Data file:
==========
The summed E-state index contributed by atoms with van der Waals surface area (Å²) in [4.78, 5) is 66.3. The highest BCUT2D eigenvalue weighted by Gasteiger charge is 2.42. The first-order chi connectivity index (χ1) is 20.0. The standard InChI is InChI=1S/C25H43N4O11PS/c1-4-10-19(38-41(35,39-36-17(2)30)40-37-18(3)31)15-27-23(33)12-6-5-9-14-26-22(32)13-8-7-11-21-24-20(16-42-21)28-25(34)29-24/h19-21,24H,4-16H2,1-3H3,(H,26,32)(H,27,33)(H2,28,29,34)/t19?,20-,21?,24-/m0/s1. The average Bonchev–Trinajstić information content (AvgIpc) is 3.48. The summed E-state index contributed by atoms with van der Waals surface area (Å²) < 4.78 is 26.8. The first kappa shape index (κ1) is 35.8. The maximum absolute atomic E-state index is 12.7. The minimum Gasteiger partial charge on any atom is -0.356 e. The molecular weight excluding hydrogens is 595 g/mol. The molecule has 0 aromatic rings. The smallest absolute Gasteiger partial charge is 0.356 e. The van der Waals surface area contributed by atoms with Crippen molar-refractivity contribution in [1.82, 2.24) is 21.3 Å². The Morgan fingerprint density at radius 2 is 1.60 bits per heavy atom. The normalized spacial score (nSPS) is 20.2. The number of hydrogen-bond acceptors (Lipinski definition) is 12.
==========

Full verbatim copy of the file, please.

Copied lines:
The summed E-state index contributed by atoms with van der Waals surface area (Å²) in [4.78, 5) is 66.3. The highest BCUT2D eigenvalue weighted by Gasteiger charge is 2.42. The first-order chi connectivity index (χ1) is 20.0. The standard InChI is InChI=1S/C25H43N4O11PS/c1-4-10-19(38-41(35,39-36-17(2)30)40-37-18(3)31)15-27-23(33)12-6-5-9-14-26-22(32)13-8-7-11-21-24-20(16-42-21)28-25(34)29-24/h19-21,24H,4-16H2,1-3H3,(H,26,32)(H,27,33)(H2,28,29,34)/t19?,20-,21?,24-/m0/s1. The average Bonchev–Trinajstić information content (AvgIpc) is 3.48. The summed E-state index contributed by atoms with van der Waals surface area (Å²) < 4.78 is 26.8. The first kappa shape index (κ1) is 35.8. The maximum absolute atomic E-state index is 12.7. The minimum Gasteiger partial charge on any atom is -0.356 e. The molecular weight excluding hydrogens is 595 g/mol. The molecule has 0 aromatic rings. The smallest absolute Gasteiger partial charge is 0.356 e. The van der Waals surface area contributed by atoms with Crippen molar-refractivity contribution in [1.82, 2.24) is 21.3 Å². The Morgan fingerprint density at radius 2 is 1.60 bits per heavy atom. The normalized spacial score (nSPS) is 20.2. The number of hydrogen-bond acceptors (Lipinski definition) is 12.